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Blackout

(Redirected from Gray Monday)
Gray Monday and Clarion Note redirect here.

OverviewEdit

Known alternately as Gray Monday, the Blackout of 3132 saw unknown perpetrators disable some 80 percent of the Hyperpulse Generator network in simultaneous attacks and acts of sabotage not only in the Inner Sphere, but also in the Clan Occupation Zones and the periphery,[1] effectively crashing the network and crippling interstellar communications. The Clans were affected as well.[2]

As a result of the Blackout, interstellar communication by and large collapsed, and was reduced to relaying messages via JumpShip in "pony express"-style. By early 3134, Paladin Kelson Sorenson and a select group of Republic of the Sphere knights and diplomats had united a disparate collection of cargo lines, free traders and repurposed military vessels into a relay network dubbed "Solar Express".[3]

The communications blackout had widespread and far reaching ramifications, plunging the Inner Sphere into chaos. Civil unrest grew when it became apparent that the Blackout would not be quick or easy to fix.

"Black Box" faster-than-light communication was apparently not affected by whatever caused the Blackout, using a fundamentally different working principle.[citation needed]

Two-pronged attackEdit

There were in fact two simultaneous attack vectors against the HPG grid which are lumped together in the public perception of the Blackout.

Overall, 77 percent of all HPGs in the Inner Sphere succumbed to core burnout (later revealed to be a result of the "Clarion Note" protocol) or other technological glitches, and another 3 percent were sabotaged or attacked outright.[4] The HPGs that were directly attacked on 7 August were those that were somehow immune to Clarion Note. Although sources on the Blackout tend to lump the force-of-arms and sabotage attacks in with the Clarion Note core burnout, it is worth noting that the direct attacks apparently sought to disable the HPGs without destroying them, in a fashion where repairs were possible, whereas Clarion Note utterly destroyed the affected HPGs.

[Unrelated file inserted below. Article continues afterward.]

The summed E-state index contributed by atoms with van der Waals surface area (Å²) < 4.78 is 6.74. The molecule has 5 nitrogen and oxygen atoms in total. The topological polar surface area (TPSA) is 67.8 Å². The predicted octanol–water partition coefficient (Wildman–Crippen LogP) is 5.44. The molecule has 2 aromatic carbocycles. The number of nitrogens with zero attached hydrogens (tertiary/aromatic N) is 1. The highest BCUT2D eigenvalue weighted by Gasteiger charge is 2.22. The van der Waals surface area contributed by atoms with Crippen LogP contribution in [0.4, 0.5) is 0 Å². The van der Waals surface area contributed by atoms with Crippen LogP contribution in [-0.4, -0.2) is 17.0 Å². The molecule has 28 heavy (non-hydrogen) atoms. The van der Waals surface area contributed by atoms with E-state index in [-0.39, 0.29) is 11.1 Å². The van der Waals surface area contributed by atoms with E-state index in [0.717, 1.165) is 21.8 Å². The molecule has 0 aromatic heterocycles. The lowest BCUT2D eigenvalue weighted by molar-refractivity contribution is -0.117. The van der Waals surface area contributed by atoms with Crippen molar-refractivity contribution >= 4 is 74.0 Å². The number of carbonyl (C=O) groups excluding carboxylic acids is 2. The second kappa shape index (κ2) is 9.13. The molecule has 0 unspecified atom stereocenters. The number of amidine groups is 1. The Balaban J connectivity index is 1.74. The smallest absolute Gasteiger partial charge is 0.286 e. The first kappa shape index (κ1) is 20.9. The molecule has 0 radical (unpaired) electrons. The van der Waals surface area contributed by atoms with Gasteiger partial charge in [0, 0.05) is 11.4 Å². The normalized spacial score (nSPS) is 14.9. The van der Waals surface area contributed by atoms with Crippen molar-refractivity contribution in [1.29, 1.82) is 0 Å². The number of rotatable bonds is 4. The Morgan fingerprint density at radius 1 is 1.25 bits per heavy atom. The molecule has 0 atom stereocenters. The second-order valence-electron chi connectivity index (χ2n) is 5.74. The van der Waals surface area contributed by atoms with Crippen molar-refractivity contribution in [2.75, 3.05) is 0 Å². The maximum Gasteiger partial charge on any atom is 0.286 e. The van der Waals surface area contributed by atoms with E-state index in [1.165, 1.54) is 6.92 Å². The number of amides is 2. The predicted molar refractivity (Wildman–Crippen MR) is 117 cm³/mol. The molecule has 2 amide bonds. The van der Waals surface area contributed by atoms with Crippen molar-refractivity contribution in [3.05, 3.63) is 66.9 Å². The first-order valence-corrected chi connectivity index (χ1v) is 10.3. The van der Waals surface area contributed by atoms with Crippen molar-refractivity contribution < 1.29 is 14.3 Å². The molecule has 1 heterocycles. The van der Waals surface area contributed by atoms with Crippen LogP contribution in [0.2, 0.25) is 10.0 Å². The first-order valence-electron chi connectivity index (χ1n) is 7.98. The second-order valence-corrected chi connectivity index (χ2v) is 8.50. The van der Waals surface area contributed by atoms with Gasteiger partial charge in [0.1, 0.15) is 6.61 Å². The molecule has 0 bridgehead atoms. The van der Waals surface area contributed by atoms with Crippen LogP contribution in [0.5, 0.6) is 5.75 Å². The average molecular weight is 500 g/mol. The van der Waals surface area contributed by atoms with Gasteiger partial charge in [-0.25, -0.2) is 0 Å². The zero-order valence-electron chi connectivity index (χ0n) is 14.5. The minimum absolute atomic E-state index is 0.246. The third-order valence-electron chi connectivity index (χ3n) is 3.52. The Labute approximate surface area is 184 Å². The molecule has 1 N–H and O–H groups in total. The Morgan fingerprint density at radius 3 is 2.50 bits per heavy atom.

Clarion NoteEdit

Most HPGs were actually taken down not by force of arms or on-site sabotage but in a more insidious way, by what appeared to be some sort of system-virus which caused the HPG core to overload and burn itself out with little collateral damage.[5]

On Thursday, 4 August 3132, several class A HPG stations across the Inner Sphere began reporting strange and disruptive power spikes and signal modulations, though at the time these were regarded as isolated cases and it was expected that the problem would eventually correct itself. On Sunday, 7 August, affected HPGs began to fail one by one.[4] Even brand-new replacement cores showed the same symptoms and burned out.[5] This proved impossible to fix, and Tucker Harwell eventually surmised that the cause must lie with the medium of hyperspace itself.

Harwell later discovered references to a "Clarion Note" emergency protocol, which describes the use of a Super-HPG to disrupt interstellar communication in an unspecified way. Clarion Note was known to–and possibly devised by–the Word of Blake, who considered it a weapon of mass destruction and never actually used it.[6] Context implies that Clarion Note would have affected hyperspace in such a way as to burn out HPG cores.